By Peter Maiden
When I called Francine Farber of the League of Women Voters (LWV) to find out about their exhibit, “100 Notable Women Who Made a Difference in the Fresno Community,” I heard soaring classical music on the phone. She explained, “It’s a choral work about suffrage, and I just got it online. So we were listening to it. It’s really beautiful.”
The Notable Women exhibit was planned to open at the Madden Library on the Fresno State University campus in March 2020, in the 100th anniversary of women gaining the right to vote and the 100th anniversary of the National League of Women Voters, which got started a little while before suffrage.
The pandemic shut down the event. It ended up taking place on Oct. 3 of this year at the Fresno Art Museum. On that day, there was a sense of a release of energy that had been held back for more than a year and a half.
The exhibit had large posters on easels with capsule descriptions of the 100 women and their photos. Many of the pictures were taken by Fresno photographer Howard Watkins as part of his tireless documentation of Fresno civic life.
Included among the women recognized were some figures well-known to Community Alliance readers. Ruth Gadebusch, who writes a column for the paper, was one. Ellie Bluestein, who founded the Fresno branch of the Women’s International League for Peace and Freedom, was another.
Five of the women on the list spoke briefly about their lives and careers. Among them was Mary Curry, who was the first African American to be elected as a trustee to the Fresno Unified School Board. Juanita Stevenson started Education Matters, a ground-breaking series on public television. And Dr. Carole Goldsmith talked about running Fresno City College as an openly gay person, after once being kicked out of the house by her mother as a young person, because she came out.
Some of the notables came from times past. One that generated a lot of interest was an early doctor. Her blurb reads, in its entirety: “Dr. Jessie Hare was one of the first female physicians in Fresno. She and her husband graduated from the University of Michigan School of Medicine and opened a joint practice in Fresno in 1893. Dr. Hare provided medical care to the Fresno community for more than 20 years while raising four children, working actively for women’s suffrage, and serving as the chair of the Fresno Emergency Hospital Association. She vaccinated hundreds of school children during a smallpox outbreak in 1913 and served as a judge for the Fresno District Fair’s baby contest that same year.”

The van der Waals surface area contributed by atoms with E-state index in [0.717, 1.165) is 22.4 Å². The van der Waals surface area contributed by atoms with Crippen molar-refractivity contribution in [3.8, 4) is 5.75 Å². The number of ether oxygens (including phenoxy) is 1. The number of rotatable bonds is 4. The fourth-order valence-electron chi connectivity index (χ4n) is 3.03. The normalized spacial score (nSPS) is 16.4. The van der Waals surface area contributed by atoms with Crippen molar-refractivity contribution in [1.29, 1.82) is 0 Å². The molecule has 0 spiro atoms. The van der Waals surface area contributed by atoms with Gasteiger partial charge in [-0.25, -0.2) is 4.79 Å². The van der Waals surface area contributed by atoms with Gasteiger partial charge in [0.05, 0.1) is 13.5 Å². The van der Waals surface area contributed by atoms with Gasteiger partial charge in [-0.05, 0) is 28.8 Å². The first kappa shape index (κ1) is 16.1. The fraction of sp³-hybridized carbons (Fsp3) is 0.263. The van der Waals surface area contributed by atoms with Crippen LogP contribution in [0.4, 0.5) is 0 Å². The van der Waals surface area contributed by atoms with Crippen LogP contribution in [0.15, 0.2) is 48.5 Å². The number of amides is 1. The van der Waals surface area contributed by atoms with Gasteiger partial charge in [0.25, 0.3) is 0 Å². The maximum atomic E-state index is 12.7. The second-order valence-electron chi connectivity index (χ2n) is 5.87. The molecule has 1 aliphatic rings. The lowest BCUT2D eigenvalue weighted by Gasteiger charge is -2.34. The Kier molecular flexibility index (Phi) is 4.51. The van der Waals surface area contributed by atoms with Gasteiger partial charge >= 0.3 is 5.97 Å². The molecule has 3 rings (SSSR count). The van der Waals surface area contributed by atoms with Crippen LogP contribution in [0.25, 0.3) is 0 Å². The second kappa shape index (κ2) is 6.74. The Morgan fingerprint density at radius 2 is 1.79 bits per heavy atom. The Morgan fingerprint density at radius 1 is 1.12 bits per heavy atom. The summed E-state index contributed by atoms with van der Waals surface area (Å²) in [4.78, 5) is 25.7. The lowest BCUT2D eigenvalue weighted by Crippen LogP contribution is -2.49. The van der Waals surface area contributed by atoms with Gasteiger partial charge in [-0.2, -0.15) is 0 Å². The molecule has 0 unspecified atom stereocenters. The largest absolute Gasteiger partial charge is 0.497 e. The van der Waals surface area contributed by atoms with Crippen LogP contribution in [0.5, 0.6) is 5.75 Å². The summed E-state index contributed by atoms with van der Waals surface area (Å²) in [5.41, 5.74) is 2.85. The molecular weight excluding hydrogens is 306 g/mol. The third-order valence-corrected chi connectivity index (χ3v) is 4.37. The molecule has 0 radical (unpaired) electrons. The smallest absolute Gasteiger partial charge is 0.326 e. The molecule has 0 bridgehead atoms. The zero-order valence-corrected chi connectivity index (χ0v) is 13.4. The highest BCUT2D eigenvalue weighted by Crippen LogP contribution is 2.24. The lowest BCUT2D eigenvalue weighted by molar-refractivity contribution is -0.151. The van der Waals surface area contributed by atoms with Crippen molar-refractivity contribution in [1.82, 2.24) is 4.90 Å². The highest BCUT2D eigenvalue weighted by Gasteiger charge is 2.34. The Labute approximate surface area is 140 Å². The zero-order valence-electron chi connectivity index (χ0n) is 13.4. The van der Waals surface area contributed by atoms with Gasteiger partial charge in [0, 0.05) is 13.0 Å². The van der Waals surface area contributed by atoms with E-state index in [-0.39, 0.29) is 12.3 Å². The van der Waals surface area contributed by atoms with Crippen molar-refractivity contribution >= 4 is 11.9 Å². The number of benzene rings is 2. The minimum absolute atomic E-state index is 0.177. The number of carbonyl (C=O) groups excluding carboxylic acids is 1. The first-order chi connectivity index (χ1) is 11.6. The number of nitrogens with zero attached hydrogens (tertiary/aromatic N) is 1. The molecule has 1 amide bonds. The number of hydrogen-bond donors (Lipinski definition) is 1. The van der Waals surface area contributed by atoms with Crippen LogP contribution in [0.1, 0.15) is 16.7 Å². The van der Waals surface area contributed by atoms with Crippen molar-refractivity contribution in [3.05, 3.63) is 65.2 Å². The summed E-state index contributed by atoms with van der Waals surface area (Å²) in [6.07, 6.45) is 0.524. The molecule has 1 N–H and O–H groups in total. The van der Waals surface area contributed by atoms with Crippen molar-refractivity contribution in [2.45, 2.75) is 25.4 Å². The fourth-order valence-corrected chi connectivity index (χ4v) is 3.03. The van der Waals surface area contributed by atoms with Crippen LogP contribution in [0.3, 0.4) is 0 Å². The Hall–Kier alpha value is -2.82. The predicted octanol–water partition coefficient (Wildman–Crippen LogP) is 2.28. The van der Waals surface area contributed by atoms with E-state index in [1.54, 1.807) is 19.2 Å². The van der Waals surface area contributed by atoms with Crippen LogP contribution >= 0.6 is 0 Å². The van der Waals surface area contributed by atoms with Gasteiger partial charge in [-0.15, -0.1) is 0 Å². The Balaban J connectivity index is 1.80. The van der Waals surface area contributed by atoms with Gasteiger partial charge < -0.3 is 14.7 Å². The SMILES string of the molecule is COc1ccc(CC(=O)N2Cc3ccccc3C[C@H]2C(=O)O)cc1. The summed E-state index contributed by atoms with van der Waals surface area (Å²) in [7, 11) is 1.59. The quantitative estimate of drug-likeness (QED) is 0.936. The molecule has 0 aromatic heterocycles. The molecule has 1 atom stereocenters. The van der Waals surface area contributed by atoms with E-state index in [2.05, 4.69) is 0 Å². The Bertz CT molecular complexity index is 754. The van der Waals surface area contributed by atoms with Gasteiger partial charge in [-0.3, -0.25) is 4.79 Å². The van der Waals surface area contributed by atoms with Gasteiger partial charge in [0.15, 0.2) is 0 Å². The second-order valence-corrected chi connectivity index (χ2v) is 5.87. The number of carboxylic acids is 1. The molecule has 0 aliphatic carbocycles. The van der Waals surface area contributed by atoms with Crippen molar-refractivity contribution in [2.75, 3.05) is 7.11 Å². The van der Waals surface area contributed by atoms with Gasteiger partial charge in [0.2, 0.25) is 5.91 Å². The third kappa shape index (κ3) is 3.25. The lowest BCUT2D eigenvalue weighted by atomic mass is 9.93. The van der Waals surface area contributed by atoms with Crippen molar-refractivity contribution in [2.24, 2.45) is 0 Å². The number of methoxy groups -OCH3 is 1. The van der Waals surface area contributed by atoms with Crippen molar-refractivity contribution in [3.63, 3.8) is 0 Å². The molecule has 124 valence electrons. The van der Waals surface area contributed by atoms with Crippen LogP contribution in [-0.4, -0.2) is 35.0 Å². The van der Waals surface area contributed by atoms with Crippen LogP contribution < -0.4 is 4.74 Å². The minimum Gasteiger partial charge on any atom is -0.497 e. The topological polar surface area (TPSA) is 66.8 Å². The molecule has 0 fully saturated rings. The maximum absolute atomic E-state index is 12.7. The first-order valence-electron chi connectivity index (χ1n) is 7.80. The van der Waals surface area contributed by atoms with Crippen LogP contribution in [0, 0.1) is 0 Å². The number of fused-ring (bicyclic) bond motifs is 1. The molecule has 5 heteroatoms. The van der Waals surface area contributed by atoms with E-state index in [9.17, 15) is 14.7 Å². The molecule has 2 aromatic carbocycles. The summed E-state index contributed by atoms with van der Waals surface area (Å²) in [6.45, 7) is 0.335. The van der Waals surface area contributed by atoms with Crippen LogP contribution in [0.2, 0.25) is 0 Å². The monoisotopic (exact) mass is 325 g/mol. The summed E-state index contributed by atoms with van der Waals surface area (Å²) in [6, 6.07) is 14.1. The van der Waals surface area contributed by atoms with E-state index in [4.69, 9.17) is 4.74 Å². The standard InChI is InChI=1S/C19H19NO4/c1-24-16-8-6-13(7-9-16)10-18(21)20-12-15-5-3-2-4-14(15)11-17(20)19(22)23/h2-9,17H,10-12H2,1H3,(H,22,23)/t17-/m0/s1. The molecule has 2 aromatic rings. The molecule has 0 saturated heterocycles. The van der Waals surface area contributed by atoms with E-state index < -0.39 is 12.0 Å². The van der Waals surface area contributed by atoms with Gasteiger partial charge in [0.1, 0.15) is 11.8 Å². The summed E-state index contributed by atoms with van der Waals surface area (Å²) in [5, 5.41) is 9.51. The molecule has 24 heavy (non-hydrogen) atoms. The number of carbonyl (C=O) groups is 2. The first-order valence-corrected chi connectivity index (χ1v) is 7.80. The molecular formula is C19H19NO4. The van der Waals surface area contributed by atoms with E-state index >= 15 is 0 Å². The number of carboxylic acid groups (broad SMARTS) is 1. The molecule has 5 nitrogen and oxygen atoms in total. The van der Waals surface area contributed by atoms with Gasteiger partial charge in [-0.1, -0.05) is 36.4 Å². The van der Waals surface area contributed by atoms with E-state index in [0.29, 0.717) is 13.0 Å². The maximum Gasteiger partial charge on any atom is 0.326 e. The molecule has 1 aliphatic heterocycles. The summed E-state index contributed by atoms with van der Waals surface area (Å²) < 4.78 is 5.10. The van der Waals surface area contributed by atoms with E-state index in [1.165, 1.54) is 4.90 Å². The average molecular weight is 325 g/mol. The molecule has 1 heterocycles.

The social views of the 100 women run the gamut, from right-wing Fresno County Sheriff Margaret Mims to liberal Fresno City Council Member Esmeralda Soria to radical artist Judy Chicago.
The LWV does not support a party or a candidate in any given election. However, to inform voters, they study social issues, for example, charter schools, county water policies and responses to global warming.
Farber said, “We’re a nonpartisan organization that encourages the informed and active participation of interested individuals and influences public policy through voter education and advocacy on issues.”
The chorale about suffrage, said Farber, is called “‘A Thousand Tries in a Hundred Years,’ and there will be a live performance of it at the Mennonite Church on Nov. 21, circumstances permitting.”
Peter Maiden is the photo editor of the Community Alliance newspaper.